Armed Revolt in the Obama Era? Right-Wing Gun Nuts Share Their Paranoid Worldview
On April 18 and 19, I attended gun shows in Antioch, Calif., and Reno, Nev., to probe the culture of gun enthusiasts at the onset of the Barack Obama era.
I came away from these events with a portrait of a heavily armed, tightly organized movement incited by right-wing radio to a fever-pitched resentment of Obama and his allies in Congress.
Even as the economy suffers, gun dealers and their Washington lobbyists are leveraging renewed anti-government sentiment into unprecedented sales figures and fattened membership rolls.
"We've been swamped today," an NRA representative from Antioch boasted. "We've practically ran out of our materials that we give away at sign-up."
Fueled by the screeds of radio hosts Michael Savage, Glenn Beck, and the lesser-known, but increasingly influential, online conspiracist Alex Jones, many gun-show attendees I spoke to were convinced Obama planned to usher in a Marxist dictatorship.
They warned that the president's power grab would only begin with mass gun seizures. "If Obama takes away our guns," a young, .45-caliber-pistol-toting man from Reno told me, "it's just a step into trying to take away everything else."
Indeed, in their minds, average Americans opposed to the Obama agenda would be herded into FEMA-run concentration camps by a volunteer army of glassy-eyed liberal college graduates.
"When they start imprisoning Americans, and people start seeing that we're the enemy, then that'll make it hot," predicted one young man from Antioch sporting a button for former Republican presidential candidate Rep. Ron Paul of Texas. "People talk about a revolution," the young man continued, "an armed revolution. I think police crackdowns on individuals will tip the scales."
More than a few gun dealers and attendees echoed the young man's seeming enthusiasm for armed revolt. One Contra Costa, Calif., gun dealer named Rich predicted, during an otherwise casual off-camera conversation, that "some nut" would assassinate Obama within one year of any Democratic attempt at gun-control legislation.
While the prospect of organized right-wing violence against the federal government seems far-fetched at this point, the paranoid rhetoric I documented suggests the militia movement that organized against President Bill Clinton's policies during the 1990s could experience a dramatic resurgence by mobilizing resentment against Obama.
If a new militia movement coalesces, its members will have no shortage of sophisticated assault weapons to choose from. At the gun show in Reno, I witnessed the sale of rocket-propelled grenade launchers and bazooka guns; I watched a California dealer demonstrate how rapidly he could field strip his .308-caliber sniper rifle, then stash it in a deliberately innocuous-looking backpack and a briefcase that "looks just like a camera case."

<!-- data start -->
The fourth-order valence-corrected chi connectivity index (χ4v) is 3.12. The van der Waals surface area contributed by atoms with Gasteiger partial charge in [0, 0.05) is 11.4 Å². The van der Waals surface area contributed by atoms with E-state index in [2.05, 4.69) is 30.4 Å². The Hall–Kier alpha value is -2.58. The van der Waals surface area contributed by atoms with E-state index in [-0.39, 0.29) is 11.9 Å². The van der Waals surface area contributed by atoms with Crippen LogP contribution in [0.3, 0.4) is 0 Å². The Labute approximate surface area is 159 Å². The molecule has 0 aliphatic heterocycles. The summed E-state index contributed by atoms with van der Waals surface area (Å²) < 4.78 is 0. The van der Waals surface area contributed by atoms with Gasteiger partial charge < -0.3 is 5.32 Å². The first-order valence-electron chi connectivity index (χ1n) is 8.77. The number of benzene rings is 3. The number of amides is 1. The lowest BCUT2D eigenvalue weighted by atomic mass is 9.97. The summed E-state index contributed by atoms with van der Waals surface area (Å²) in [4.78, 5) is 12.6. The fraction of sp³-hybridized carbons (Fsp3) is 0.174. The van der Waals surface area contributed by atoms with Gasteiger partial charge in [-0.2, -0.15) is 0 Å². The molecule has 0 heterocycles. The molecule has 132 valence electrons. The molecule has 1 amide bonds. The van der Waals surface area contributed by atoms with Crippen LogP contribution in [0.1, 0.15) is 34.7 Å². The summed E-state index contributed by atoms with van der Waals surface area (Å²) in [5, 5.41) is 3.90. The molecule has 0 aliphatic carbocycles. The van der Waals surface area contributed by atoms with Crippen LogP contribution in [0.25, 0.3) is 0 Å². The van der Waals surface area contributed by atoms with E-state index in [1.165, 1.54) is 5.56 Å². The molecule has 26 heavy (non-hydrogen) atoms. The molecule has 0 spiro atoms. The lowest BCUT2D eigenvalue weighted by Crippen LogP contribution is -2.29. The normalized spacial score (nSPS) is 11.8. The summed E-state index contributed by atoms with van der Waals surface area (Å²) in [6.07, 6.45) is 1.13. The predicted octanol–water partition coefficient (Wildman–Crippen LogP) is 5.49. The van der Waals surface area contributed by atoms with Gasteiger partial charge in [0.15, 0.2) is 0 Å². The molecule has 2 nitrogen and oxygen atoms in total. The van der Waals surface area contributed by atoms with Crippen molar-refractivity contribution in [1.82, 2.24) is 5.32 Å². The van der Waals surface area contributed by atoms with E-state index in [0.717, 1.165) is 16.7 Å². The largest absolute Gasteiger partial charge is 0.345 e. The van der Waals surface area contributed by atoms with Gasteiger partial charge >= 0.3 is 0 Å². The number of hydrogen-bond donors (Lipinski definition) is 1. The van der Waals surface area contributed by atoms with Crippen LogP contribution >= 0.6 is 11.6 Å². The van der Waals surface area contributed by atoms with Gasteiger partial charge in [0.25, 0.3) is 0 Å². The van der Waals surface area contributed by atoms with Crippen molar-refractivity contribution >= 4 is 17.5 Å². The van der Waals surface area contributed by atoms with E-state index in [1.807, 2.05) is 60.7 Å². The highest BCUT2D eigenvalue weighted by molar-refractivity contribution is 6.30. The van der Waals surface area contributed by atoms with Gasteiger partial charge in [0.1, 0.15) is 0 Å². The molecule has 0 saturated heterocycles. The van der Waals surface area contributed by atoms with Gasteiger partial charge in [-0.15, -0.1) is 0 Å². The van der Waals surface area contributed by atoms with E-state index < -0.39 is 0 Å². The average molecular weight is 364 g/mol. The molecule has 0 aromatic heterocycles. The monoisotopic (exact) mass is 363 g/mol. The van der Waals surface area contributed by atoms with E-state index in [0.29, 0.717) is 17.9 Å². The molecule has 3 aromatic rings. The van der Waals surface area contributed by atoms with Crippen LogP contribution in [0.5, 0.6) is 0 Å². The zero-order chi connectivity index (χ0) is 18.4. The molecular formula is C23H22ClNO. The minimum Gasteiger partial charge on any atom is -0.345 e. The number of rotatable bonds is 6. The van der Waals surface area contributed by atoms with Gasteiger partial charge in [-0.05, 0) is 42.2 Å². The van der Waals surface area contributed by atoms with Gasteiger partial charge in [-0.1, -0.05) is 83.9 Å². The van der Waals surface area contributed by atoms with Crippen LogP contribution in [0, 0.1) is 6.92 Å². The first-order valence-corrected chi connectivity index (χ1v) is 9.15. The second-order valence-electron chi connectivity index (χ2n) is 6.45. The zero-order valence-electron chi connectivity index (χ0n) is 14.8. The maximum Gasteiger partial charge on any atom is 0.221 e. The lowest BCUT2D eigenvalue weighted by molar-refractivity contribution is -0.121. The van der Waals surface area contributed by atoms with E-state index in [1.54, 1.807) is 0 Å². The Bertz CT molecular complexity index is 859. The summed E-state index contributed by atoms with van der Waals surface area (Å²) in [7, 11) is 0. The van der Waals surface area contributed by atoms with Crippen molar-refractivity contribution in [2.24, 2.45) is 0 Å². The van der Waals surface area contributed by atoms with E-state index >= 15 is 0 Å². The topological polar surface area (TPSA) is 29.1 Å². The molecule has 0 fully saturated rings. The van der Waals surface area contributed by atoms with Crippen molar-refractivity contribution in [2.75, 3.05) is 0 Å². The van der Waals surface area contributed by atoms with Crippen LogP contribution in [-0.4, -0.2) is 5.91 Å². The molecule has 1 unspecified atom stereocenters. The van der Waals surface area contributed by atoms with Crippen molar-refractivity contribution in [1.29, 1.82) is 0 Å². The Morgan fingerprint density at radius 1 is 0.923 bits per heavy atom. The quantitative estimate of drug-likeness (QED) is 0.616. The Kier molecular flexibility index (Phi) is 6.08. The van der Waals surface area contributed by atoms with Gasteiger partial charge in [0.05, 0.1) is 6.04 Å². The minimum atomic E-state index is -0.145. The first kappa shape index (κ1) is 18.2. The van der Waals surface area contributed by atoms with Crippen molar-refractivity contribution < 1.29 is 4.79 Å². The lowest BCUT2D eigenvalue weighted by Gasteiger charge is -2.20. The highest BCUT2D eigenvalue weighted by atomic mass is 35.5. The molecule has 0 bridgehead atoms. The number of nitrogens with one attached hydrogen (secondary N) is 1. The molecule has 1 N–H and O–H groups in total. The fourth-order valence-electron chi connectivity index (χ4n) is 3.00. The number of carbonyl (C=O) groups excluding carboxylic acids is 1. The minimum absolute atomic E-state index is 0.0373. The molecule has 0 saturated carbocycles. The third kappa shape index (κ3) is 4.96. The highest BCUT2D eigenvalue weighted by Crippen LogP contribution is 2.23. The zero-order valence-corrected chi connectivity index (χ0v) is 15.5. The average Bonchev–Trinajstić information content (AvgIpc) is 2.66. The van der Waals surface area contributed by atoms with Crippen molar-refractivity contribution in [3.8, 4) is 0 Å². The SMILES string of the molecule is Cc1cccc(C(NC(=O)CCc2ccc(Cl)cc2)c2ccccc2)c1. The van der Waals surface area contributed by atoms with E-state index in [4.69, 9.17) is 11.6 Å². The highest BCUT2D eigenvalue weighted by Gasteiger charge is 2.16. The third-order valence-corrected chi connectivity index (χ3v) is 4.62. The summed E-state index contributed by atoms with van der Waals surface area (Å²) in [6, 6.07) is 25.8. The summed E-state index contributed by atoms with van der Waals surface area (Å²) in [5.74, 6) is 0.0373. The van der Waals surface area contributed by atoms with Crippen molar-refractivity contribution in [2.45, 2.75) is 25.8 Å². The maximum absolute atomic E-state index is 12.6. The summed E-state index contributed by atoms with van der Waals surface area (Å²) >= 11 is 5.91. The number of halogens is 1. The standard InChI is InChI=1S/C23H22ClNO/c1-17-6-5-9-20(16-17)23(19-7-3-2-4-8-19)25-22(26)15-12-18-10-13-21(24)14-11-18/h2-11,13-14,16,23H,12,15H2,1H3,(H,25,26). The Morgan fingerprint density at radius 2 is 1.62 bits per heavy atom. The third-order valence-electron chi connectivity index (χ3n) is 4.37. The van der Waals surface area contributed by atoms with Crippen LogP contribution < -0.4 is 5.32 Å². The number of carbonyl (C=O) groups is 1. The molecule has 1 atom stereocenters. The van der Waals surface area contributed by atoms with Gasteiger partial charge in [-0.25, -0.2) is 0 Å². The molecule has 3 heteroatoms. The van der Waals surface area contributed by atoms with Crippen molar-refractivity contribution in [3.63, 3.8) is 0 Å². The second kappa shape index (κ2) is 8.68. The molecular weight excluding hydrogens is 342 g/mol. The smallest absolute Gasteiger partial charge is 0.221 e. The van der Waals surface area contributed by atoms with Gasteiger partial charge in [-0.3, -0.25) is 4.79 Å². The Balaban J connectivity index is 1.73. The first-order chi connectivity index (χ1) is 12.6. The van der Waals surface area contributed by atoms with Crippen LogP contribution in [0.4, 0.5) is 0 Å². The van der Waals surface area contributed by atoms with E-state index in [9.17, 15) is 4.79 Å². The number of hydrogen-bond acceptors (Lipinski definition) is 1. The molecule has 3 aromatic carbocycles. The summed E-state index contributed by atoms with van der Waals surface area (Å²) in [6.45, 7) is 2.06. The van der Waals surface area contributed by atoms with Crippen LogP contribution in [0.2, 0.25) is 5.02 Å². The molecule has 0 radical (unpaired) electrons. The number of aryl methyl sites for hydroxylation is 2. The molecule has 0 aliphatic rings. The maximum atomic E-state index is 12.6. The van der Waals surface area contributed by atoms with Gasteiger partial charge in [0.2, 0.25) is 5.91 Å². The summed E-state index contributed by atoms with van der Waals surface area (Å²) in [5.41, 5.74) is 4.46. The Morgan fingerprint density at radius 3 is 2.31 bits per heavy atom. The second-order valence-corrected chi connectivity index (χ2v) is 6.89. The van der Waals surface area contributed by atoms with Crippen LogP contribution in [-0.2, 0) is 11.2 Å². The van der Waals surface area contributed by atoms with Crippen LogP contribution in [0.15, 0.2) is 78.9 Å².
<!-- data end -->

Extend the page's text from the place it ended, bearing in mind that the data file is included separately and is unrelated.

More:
Nearby, I interviewed another dealer retailing a brand of .50-caliber assault rifle that was banned in California because it could supposedly down an airplane. He told me by slightly altering the bullets his gun fired, and by converting the gun from semiautomatic to bolt action, he was able to sell it in California once again.
(Weapons like these are useful to Mexican narco-cartels, too. The Bureau of Alcohol, Tobacco, Firearms and Explosives' Phoenix field division claimed that "many gun shows attracted large numbers of gang members from Mexico and California. They often bought large quantities of assault weapons and smuggled them into Mexico or transported them to California.")
Though big guns were the main attraction, a handful of retailers in Reno appealed to some visitors' apparent enthusiasm for Nazi memorabilia. Swastika-emblazoned flags, photographs of Hitler and his henchmen, and anything related to the Third Reich were available at several booths.
There was obviously no way to gauge the percentage of show attendees who adhered to the racist fringe, but the prominence of so much Nazi regalia suggested they maintained a significant presence. In fact, I learned about the gun shows I attended from a Web site that features a prominent banner ad for the Council of Conservative Citizens, America's largest white-supremacist group.
On April 4, a neo-Nazi wannabe named Richard Poplawski killed three Pittsburgh police officers with a high-powered assault rifle. By all accounts, Poplawski was an avid follower of right-wing talkers, including Alex Jones and Glenn Beck, who "grew angry recently over fears Obama would outlaw guns."
In the wake of Poplawski's massacre, the Department of Homeland Security issued a report warning of the mounting threat of right-wing extremism.
"Heightened interest in legislation for tighter firearms control," the DHS asserted, "may be invigorating right-wing extremist activity, specifically the white-supremacist and militia movements."
With its focus on right-wing gun culture, the report compounded the already-palpable paranoia of gun-show enthusiasts. An organizer of the Antioch show told me the heightened specter of government scrutiny prompted numerous dealers to demand a total ban on cameras inside the show.
Even with the restriction in place at both shows I attended, I managed to record enough footage to provide what I think is a vivid journalistic report on gun culture mentality during the first 100 days of the Obama era.
Was the DHS report on right-wing extremism credible? See my video report, "Gun Show Nation," and judge for yourself.